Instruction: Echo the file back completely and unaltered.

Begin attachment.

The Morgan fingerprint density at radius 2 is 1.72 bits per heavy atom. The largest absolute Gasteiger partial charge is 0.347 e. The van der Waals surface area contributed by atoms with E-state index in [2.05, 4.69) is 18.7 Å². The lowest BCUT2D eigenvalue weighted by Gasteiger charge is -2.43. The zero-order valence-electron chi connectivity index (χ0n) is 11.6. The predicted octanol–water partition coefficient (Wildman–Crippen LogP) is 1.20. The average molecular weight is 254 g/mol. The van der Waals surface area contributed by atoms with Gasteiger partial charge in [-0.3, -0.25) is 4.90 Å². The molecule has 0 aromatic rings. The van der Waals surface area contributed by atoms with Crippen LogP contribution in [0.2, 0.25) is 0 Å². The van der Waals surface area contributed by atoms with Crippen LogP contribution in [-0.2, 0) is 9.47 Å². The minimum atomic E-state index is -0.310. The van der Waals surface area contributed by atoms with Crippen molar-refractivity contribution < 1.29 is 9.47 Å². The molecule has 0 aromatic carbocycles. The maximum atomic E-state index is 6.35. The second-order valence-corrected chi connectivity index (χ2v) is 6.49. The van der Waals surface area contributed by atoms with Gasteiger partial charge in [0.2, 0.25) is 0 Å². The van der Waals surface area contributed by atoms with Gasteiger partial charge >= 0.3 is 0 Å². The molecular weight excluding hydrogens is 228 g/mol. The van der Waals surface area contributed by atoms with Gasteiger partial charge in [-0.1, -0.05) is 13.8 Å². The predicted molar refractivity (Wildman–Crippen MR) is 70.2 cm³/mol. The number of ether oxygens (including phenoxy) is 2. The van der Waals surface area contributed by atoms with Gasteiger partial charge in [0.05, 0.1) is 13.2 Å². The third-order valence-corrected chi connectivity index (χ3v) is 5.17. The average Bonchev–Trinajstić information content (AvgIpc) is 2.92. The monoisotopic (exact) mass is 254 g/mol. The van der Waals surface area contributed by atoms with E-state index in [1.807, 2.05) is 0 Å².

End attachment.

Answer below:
The Morgan fingerprint density at radius 2 is 1.72 bits per heavy atom. The largest absolute Gasteiger partial charge is 0.347 e. The van der Waals surface area contributed by atoms with E-state index in [2.05, 4.69) is 18.7 Å². The lowest BCUT2D eigenvalue weighted by Gasteiger charge is -2.43. The zero-order valence-electron chi connectivity index (χ0n) is 11.6. The predicted octanol–water partition coefficient (Wildman–Crippen LogP) is 1.20. The average molecular weight is 254 g/mol. The van der Waals surface area contributed by atoms with Gasteiger partial charge in [-0.3, -0.25) is 4.90 Å². The molecule has 0 aromatic rings. The van der Waals surface area contributed by atoms with Crippen LogP contribution in [0.2, 0.25) is 0 Å². The van der Waals surface area contributed by atoms with Crippen LogP contribution in [-0.2, 0) is 9.47 Å². The minimum atomic E-state index is -0.310. The van der Waals surface area contributed by atoms with Crippen molar-refractivity contribution < 1.29 is 9.47 Å². The molecule has 0 aromatic carbocycles. The maximum atomic E-state index is 6.35. The second-order valence-corrected chi connectivity index (χ2v) is 6.49. The van der Waals surface area contributed by atoms with Gasteiger partial charge in [0.2, 0.25) is 0 Å². The van der Waals surface area contributed by atoms with Gasteiger partial charge >= 0.3 is 0 Å². The molecular weight excluding hydrogens is 228 g/mol. The van der Waals surface area contributed by atoms with Gasteiger partial charge in [-0.1, -0.05) is 13.8 Å². The predicted molar refractivity (Wildman–Crippen MR) is 70.2 cm³/mol. The number of ether oxygens (including phenoxy) is 2. The van der Waals surface area contributed by atoms with Gasteiger partial charge in [0.05, 0.1) is 13.2 Å². The third-order valence-corrected chi connectivity index (χ3v) is 5.17. The average Bonchev–Trinajstić information content (AvgIpc) is 2.92. The monoisotopic (exact) mass is 254 g/mol. The van der Waals surface area contributed by atoms with E-state index in [1.807, 2.05) is 0 Å².